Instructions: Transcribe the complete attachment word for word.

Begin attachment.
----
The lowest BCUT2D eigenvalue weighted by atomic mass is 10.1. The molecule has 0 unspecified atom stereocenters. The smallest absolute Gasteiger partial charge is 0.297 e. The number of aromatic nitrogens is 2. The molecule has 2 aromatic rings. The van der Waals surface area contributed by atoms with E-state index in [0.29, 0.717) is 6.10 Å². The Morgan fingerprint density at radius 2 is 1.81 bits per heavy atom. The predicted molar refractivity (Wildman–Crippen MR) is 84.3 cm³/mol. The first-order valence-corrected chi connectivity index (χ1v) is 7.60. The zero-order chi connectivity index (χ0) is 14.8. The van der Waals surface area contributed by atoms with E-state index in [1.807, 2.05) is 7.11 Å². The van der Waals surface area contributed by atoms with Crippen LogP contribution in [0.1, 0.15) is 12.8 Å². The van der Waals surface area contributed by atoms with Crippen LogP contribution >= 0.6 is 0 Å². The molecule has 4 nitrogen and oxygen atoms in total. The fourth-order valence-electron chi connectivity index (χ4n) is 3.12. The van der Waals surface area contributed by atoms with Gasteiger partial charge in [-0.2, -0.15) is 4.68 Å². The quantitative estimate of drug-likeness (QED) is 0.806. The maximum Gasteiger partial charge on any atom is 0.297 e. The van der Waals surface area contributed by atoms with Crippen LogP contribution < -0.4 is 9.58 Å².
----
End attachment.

The lowest BCUT2D eigenvalue weighted by atomic mass is 10.1. The molecule has 0 unspecified atom stereocenters. The smallest absolute Gasteiger partial charge is 0.297 e. The number of aromatic nitrogens is 2. The molecule has 2 aromatic rings. The van der Waals surface area contributed by atoms with E-state index in [0.29, 0.717) is 6.10 Å². The Morgan fingerprint density at radius 2 is 1.81 bits per heavy atom. The predicted molar refractivity (Wildman–Crippen MR) is 84.3 cm³/mol. The first-order valence-corrected chi connectivity index (χ1v) is 7.60. The zero-order chi connectivity index (χ0) is 14.8. The van der Waals surface area contributed by atoms with E-state index in [1.807, 2.05) is 7.11 Å². The van der Waals surface area contributed by atoms with Crippen LogP contribution in [0.1, 0.15) is 12.8 Å². The van der Waals surface area contributed by atoms with Crippen LogP contribution >= 0.6 is 0 Å². The molecule has 4 nitrogen and oxygen atoms in total. The fourth-order valence-electron chi connectivity index (χ4n) is 3.12. The van der Waals surface area contributed by atoms with Gasteiger partial charge in [-0.2, -0.15) is 4.68 Å². The quantitative estimate of drug-likeness (QED) is 0.806. The maximum Gasteiger partial charge on any atom is 0.297 e. The van der Waals surface area contributed by atoms with Crippen LogP contribution < -0.4 is 9.58 Å².